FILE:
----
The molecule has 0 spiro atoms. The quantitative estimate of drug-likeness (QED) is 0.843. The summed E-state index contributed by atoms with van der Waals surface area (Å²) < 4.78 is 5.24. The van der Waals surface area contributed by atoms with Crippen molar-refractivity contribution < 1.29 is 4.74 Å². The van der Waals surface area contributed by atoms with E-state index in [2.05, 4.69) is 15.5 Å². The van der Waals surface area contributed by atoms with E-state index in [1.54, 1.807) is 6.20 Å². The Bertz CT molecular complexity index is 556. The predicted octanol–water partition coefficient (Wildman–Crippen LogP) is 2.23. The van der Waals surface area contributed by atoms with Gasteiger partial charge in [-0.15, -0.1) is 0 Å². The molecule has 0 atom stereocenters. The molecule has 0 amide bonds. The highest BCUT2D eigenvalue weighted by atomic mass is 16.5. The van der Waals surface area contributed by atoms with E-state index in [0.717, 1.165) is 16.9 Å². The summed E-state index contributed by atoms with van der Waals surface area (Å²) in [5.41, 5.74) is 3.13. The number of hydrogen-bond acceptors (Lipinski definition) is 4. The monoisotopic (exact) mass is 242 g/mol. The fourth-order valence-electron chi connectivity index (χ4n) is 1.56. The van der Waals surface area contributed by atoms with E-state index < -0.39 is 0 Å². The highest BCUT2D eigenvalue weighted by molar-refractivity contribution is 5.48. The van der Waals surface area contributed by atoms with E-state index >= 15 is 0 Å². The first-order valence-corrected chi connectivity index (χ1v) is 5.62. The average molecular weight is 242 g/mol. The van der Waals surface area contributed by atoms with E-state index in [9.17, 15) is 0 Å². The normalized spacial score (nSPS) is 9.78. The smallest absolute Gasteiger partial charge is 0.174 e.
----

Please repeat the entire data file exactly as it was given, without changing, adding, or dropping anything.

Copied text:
The molecule has 0 spiro atoms. The quantitative estimate of drug-likeness (QED) is 0.843. The summed E-state index contributed by atoms with van der Waals surface area (Å²) < 4.78 is 5.24. The van der Waals surface area contributed by atoms with Crippen molar-refractivity contribution < 1.29 is 4.74 Å². The van der Waals surface area contributed by atoms with E-state index in [2.05, 4.69) is 15.5 Å². The van der Waals surface area contributed by atoms with E-state index in [1.54, 1.807) is 6.20 Å². The Bertz CT molecular complexity index is 556. The predicted octanol–water partition coefficient (Wildman–Crippen LogP) is 2.23. The van der Waals surface area contributed by atoms with Gasteiger partial charge in [-0.15, -0.1) is 0 Å². The molecule has 0 atom stereocenters. The molecule has 0 amide bonds. The highest BCUT2D eigenvalue weighted by atomic mass is 16.5. The van der Waals surface area contributed by atoms with E-state index in [0.717, 1.165) is 16.9 Å². The summed E-state index contributed by atoms with van der Waals surface area (Å²) in [5.41, 5.74) is 3.13. The number of hydrogen-bond acceptors (Lipinski definition) is 4. The monoisotopic (exact) mass is 242 g/mol. The fourth-order valence-electron chi connectivity index (χ4n) is 1.56. The van der Waals surface area contributed by atoms with E-state index < -0.39 is 0 Å². The highest BCUT2D eigenvalue weighted by molar-refractivity contribution is 5.48. The van der Waals surface area contributed by atoms with E-state index >= 15 is 0 Å². The first-order valence-corrected chi connectivity index (χ1v) is 5.62. The average molecular weight is 242 g/mol. The van der Waals surface area contributed by atoms with E-state index in [9.17, 15) is 0 Å². The normalized spacial score (nSPS) is 9.78. The smallest absolute Gasteiger partial charge is 0.174 e.